Gravitational wave astronomy school program

The school will take place over three days, two at UWA (Mon, Tues) and the third at Gingin (Wed). It will be followed by the 2018 ANITA workshop. Monday/Tuesday will be located in the ground floor seminar room at ICRAR UWA (Ken and Julie Michael Building). A registration desk will be setup just outside the seminar room. Please note that the bus for Gingin leaves just outside ICRAR UWA at 7:30 , so please give yourself enough time to get to the departure point.

There will be a half-day on Multimessenger, a half-day on pulsar timing, a full day on GW analysis, followed by a half-day of GW astrophysics and a half-day on LIGO. Speakers are listed below, followed by the schedule. Some sessions require preparation or specific software, details of which are listed here.

For Gingin, the AIGO tour times are listed here.

Big Questions: To answer the big questions in astronomy, fill out this form.


Kendall Ackley (Monash): Multimessenger Astronomy

The first detection of a binary neutron star merger made with Advanced LIGO and Virgo, GW170817, led to incredible advancements in the field of Multimessenger Astronomy. We will review how the electromagnetic community responded GW170817, how to uncover and attempt to explain the astrophysical mechanisms behind this and other types of LIGO sources in a hands-on presentation, and how the future of Multimessenger Astronomy will help to uncover great mysteries of the Universe.

  • Slides found here.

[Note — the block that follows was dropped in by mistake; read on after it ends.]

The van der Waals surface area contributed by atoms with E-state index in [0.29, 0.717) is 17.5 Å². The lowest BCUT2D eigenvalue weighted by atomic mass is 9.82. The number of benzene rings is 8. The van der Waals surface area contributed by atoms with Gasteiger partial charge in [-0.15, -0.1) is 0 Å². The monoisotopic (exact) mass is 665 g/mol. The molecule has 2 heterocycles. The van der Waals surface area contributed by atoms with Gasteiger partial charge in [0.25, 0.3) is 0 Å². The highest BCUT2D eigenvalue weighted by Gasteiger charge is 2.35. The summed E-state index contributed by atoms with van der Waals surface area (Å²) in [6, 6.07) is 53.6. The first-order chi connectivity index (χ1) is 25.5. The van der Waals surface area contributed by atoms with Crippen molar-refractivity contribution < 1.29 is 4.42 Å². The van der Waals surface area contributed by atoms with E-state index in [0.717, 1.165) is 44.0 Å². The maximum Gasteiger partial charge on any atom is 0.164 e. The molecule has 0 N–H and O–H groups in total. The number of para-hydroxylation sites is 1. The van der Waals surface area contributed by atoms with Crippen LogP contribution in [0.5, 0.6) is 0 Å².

Stefan Oslowski (Swinburne): Pulsar Timing Arrays

The gravitational waves spectrum spans a large range of frequencies with various experiments covering different parts of the spectrum. At the low end of the spectrum, in the nanoHertz regime, we use so-calledPulsar Timing Arrays (PTAs) to try and detect gravitational waves. PTAs observe tens of millisecond pulsars spread throughout our Galaxy to form a galactic-scale detector. The primary signal PTAs attempt to detect are mergers of supermassive blackholes. During this school I'll provide you with an overview of the history of PTAs, current efforts and struggles, as well as the outlook into the bright future.

  • Slides found here.

Rory Smith (Monash): LIGO Data Analysis and Parameter Inference

Gravitational-wave astronomy began on September 14th, 2015 with the observation of the merger of two black holes, each weighing approximately thirty times the mass of the sun and located 1.5 billion light years away. During the collision, three times the mass of the sun was converted into gravitational-wave energy in a fraction of a second - with a peak power output 50 times that of the whole visible universe. This was measured by LIGO detectors as a stretching and squeezing of space-time on the order of a thousandth of the width of the proton over 4km. How were we able to detect such a small signal? And how did we infer so much information from the signal which barely lasted for a fifth of a second? In this hands-on session we will cover the basics of detecting gravitational waves from merging black holes and neutron stars. In the second half of the session we will work through some of the methods for decoding astrophysical information that is encoded in gravitational waves.

  • Slides found here.

Jade Powell (Swinburne): Astrophysics of LIGO sources